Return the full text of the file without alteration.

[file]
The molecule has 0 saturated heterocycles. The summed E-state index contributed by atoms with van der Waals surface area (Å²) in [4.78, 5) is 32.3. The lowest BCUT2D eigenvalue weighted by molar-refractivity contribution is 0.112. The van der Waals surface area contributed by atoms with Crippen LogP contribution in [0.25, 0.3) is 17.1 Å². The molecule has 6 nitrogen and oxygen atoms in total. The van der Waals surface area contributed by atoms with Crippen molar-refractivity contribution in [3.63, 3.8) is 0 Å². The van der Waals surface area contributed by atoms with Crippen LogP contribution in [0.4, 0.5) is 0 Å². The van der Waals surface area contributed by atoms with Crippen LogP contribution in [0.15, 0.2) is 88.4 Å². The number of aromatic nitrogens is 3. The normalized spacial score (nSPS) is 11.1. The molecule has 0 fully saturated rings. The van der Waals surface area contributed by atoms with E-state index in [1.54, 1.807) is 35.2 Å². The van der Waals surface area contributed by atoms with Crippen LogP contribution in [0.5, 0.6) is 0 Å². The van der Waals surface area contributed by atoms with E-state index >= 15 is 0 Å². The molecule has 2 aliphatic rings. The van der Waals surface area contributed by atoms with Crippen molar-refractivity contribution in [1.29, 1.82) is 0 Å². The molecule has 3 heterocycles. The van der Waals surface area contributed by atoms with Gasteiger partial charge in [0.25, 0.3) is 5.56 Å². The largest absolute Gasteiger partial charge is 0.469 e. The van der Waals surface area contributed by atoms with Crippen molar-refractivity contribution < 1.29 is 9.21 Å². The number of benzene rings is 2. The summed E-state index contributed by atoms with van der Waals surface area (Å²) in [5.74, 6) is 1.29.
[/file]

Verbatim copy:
The molecule has 0 saturated heterocycles. The summed E-state index contributed by atoms with van der Waals surface area (Å²) in [4.78, 5) is 32.3. The lowest BCUT2D eigenvalue weighted by molar-refractivity contribution is 0.112. The van der Waals surface area contributed by atoms with Crippen LogP contribution in [0.25, 0.3) is 17.1 Å². The molecule has 6 nitrogen and oxygen atoms in total. The van der Waals surface area contributed by atoms with Crippen molar-refractivity contribution in [3.63, 3.8) is 0 Å². The van der Waals surface area contributed by atoms with Crippen LogP contribution in [0.4, 0.5) is 0 Å². The van der Waals surface area contributed by atoms with Crippen LogP contribution in [0.15, 0.2) is 88.4 Å². The number of aromatic nitrogens is 3. The normalized spacial score (nSPS) is 11.1. The molecule has 0 fully saturated rings. The van der Waals surface area contributed by atoms with E-state index in [1.54, 1.807) is 35.2 Å². The van der Waals surface area contributed by atoms with Crippen LogP contribution in [0.5, 0.6) is 0 Å². The van der Waals surface area contributed by atoms with E-state index >= 15 is 0 Å². The molecule has 2 aliphatic rings. The van der Waals surface area contributed by atoms with Crippen molar-refractivity contribution in [1.29, 1.82) is 0 Å². The molecule has 3 heterocycles. The van der Waals surface area contributed by atoms with Gasteiger partial charge in [0.25, 0.3) is 5.56 Å². The largest absolute Gasteiger partial charge is 0.469 e. The van der Waals surface area contributed by atoms with Crippen molar-refractivity contribution < 1.29 is 9.21 Å². The number of benzene rings is 2. The summed E-state index contributed by atoms with van der Waals surface area (Å²) in [5.74, 6) is 1.29.